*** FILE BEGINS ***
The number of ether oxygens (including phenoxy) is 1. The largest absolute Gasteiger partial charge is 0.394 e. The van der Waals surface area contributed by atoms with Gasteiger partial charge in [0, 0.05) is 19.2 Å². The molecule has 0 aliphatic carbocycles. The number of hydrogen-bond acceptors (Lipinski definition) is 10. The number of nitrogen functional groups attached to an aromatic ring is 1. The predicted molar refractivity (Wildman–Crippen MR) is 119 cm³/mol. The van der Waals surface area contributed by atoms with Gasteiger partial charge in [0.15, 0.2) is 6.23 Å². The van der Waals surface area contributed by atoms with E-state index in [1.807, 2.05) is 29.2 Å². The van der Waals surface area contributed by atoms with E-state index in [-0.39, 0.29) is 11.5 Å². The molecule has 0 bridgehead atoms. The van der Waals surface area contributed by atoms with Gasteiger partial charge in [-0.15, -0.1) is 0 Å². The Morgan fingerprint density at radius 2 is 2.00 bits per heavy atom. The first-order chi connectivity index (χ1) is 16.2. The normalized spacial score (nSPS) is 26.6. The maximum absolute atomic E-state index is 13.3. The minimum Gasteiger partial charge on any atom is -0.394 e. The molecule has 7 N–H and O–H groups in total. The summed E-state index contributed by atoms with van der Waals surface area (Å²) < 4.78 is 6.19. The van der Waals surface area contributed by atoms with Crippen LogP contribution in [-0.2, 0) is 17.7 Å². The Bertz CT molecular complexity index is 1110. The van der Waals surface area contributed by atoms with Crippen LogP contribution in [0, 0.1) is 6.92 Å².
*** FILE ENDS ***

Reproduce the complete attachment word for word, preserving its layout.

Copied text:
The number of ether oxygens (including phenoxy) is 1. The largest absolute Gasteiger partial charge is 0.394 e. The van der Waals surface area contributed by atoms with Gasteiger partial charge in [0, 0.05) is 19.2 Å². The molecule has 0 aliphatic carbocycles. The number of hydrogen-bond acceptors (Lipinski definition) is 10. The number of nitrogen functional groups attached to an aromatic ring is 1. The predicted molar refractivity (Wildman–Crippen MR) is 119 cm³/mol. The van der Waals surface area contributed by atoms with Gasteiger partial charge in [0.15, 0.2) is 6.23 Å². The van der Waals surface area contributed by atoms with E-state index in [1.807, 2.05) is 29.2 Å². The van der Waals surface area contributed by atoms with E-state index in [-0.39, 0.29) is 11.5 Å². The molecule has 0 bridgehead atoms. The van der Waals surface area contributed by atoms with Gasteiger partial charge in [-0.15, -0.1) is 0 Å². The Morgan fingerprint density at radius 2 is 2.00 bits per heavy atom. The first-order chi connectivity index (χ1) is 16.2. The normalized spacial score (nSPS) is 26.6. The maximum absolute atomic E-state index is 13.3. The minimum Gasteiger partial charge on any atom is -0.394 e. The molecule has 7 N–H and O–H groups in total. The summed E-state index contributed by atoms with van der Waals surface area (Å²) < 4.78 is 6.19. The van der Waals surface area contributed by atoms with Crippen LogP contribution in [-0.2, 0) is 17.7 Å². The Bertz CT molecular complexity index is 1110. The van der Waals surface area contributed by atoms with Crippen LogP contribution in [0, 0.1) is 6.92 Å².